Selecting the Right Professional: M&A Advisor Vs. Investment Banker Vs. Business Brokers

A business purchase is a big event for both buyers and sellers.

Buying a business is a huge financial commitment, and the transaction will impact employees, investors, and possibly creditors.

To ensure that the process goes smoothly, you need to get help from the right experts. Your team may include a business broker, M&A advisor, or an investment banker. The size and complexity of your business, and the target company, determines the type of advisor you need.

A purchaser is looking for competitive differentiation and uniqueness in the market. An attractive business has a track record of sales, positive cash inflows, and net profits.

Many successful businesses carve out a profitable niche that is repeatable and teachable to a potential buyer. If the company has recurring revenue streams with automatic customers, the firm is even more valuable.

In addition, the purchaser may be a business competitor.

Competitors already know about the business, and they have experience in the same industry. As a result, they understand the value of the business and the potential for growth after purchasing the company.

When you collaborate with the right experts, you can make informed decisions about the transaction.

Working with Business Brokers

Business brokers work on small to midsize businesses under $5 million. They have a reactive focus, based on industry knowledge and marketing efforts to find sellers.

A broker works to understand a seller’s motivations. The seller may be motivated by a desire to retire or to monetize their personal investment and start another business.

Brokers also look for potential obstacles to a sale. A dispute among business partners can derail a sale, or the owner may have a personal issue that slows down the sale process. Your broker can prescreen sellers, to confirm that the seller is ready to provide documents for due diligence.

A broker uses metrics and online valuation tools to determine the business price. They perform research by analyzing the sales of similar companies, industry trends, and market factors. Brokers negotiate the final price on seller’s behalf with broker representation.

Your broker can assist with laws, regulations, permits, and licenses. If you address these issues as they come up, the transaction will go smoothly.

Hiring an M&A Advisor (Broker)

M&A advisors or M&A Broker work on larger transactions than business brokers. If the target business generates revenue of $5 to $10 million and higher, you’ll need an M&A advisor.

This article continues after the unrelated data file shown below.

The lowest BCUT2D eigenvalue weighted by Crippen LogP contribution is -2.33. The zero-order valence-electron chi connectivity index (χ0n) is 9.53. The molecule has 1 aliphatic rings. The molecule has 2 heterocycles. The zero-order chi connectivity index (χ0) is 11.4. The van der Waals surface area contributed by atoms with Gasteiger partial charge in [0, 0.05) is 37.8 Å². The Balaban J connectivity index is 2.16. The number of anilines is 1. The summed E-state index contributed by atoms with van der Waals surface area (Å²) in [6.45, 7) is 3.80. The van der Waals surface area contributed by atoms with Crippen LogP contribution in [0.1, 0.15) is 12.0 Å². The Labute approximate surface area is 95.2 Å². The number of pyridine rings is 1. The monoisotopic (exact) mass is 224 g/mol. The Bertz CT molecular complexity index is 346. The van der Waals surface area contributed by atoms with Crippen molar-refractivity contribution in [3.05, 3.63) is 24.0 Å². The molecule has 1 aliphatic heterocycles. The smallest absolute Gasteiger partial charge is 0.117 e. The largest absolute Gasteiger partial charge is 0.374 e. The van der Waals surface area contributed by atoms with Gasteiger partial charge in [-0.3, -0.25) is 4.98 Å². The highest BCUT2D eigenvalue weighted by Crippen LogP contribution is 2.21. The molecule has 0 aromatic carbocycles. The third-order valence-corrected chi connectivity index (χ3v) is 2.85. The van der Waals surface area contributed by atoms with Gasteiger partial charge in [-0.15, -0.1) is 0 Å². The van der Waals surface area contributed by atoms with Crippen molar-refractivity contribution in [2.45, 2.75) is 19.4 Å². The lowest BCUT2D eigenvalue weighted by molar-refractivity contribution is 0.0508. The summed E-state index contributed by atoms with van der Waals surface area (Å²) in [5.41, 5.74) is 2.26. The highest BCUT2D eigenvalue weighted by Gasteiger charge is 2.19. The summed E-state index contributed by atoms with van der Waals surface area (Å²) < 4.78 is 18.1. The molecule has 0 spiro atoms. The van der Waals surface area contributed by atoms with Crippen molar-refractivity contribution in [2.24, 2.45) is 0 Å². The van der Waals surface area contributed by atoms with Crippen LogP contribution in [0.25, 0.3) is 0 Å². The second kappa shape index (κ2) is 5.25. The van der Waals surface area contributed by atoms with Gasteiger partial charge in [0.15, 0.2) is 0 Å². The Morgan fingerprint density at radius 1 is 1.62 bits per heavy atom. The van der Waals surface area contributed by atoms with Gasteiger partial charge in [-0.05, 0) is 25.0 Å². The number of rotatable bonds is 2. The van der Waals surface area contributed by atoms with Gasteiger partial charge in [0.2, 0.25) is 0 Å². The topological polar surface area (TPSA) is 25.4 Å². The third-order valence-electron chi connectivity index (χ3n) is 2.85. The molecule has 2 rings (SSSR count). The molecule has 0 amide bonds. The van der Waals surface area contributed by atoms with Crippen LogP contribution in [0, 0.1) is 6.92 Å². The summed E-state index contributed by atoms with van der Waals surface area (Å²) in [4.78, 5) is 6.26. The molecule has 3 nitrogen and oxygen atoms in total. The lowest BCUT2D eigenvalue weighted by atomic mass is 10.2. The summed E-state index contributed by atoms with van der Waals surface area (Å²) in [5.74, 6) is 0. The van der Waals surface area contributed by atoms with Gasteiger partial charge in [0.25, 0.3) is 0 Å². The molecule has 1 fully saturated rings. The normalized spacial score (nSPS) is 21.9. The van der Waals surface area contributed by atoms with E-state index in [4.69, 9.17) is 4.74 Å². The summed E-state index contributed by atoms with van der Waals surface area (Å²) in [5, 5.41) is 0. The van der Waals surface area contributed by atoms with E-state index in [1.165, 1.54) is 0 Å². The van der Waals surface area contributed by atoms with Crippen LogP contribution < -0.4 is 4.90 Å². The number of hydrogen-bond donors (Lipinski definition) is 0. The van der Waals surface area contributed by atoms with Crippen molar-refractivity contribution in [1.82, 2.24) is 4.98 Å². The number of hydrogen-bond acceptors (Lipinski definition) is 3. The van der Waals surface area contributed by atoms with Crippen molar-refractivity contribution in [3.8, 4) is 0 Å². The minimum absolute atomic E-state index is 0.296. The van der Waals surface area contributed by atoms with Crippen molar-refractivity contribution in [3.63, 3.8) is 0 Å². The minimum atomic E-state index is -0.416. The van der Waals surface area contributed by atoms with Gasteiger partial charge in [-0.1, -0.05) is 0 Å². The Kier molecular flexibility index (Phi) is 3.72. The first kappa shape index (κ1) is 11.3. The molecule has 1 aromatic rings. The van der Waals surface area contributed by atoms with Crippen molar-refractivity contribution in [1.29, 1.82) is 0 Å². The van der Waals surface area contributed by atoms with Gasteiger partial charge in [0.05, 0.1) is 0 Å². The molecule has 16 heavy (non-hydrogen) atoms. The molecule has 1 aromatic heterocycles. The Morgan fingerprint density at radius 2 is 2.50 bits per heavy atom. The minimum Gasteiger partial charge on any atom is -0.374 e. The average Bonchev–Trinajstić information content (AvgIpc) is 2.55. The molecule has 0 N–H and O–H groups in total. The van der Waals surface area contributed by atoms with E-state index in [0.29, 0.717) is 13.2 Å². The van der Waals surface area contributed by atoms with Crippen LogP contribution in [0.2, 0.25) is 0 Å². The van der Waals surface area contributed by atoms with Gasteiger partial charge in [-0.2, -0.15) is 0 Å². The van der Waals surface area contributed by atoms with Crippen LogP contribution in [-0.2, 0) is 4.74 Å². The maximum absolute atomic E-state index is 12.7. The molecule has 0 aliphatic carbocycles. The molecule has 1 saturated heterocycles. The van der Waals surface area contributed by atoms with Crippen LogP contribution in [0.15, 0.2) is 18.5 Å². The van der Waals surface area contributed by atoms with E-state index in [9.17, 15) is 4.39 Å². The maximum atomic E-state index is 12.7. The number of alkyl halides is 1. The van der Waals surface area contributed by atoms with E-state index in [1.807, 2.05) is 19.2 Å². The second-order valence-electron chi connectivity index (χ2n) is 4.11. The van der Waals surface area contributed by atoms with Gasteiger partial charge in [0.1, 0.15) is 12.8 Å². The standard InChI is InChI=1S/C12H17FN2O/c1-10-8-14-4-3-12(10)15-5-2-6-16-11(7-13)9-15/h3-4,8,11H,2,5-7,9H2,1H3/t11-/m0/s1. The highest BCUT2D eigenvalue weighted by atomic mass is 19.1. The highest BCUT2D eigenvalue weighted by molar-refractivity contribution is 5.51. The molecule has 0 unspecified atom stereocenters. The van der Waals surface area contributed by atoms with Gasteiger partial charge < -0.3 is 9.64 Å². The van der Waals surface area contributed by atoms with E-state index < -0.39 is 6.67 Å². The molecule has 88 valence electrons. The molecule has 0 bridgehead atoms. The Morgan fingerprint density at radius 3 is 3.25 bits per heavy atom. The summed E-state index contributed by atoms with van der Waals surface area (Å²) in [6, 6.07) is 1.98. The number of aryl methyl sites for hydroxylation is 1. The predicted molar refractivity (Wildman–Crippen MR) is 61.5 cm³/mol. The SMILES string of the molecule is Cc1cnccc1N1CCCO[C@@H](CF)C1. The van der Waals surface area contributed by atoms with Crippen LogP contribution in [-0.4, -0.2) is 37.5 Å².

Advisors have a consultant focus, providing strategy and planning options for a potential seller. They use a proactive focus regarding structure and timing of a transaction, in order to add value.

The M&A advisor will consider the target firm’s brand awareness and the product and service offerings. An advisor can help the seller assess the company’s current position in the market, the competitive landscape, and how changes in economic conditions may impact a sale.

These transactions involve a number of legal issues, including non-disclosure agreements and due diligence information. Work with an M&A attorney on these issues. The attorney can negotiate letters of intent, and the final purchase agreement.

Both parties in a transaction typically have an M&A advisor or an investment banker.

Retaining an Investment Banker

Investment bankers provide advice on the largest business sales, those with revenue of $100-$200 million and higher.

Many of these larger transactions involve the public markets, and you need experts who understand how securities are registered and issued to the public. Bankers provide a broader range of services, including pre-IPO rollups, public offerings, and broker-dealer relationships.

Because issuing securities is so complex, investment bankers focused on the transaction, and less on strategy and planning for the buyer. Your banker will have a proactive focus regarding structure and timing of a transaction, in order to add value.

Investment bankers use their expertise to price the public offering, and work with broker-dealers who sell the new issue to investors.

Both parties in the transaction will have an M&A advisor or an investment banker. These complex transactions also require specialists in law and corporate finance. You need experts who can manage the process of registering securities for sale.

Put the Right Team in Place

A team of experts can help sellers find an interested purchaser, manage the due diligence process, address legal issues, and negotiate a final sale price.

Finding the right advisor depends on the size and complexity of the transaction. You may need the services of a business broker, M&A advisor (broker), or an investment banker.

Experts help the buyer maintain company culture and employee continuity after the purchase. The buyer may provide incentives for the management team to remain after a sale. Purchasers also need a plan to retain both key customers and the supplier base.

Raincatcher has an M&A team with the background needed to work with large companies. They have experience managing the complex issues of large business sales. Work with Raincatcher and other experts to close a successful business sale.

Business Brokerage
Business Brokerage

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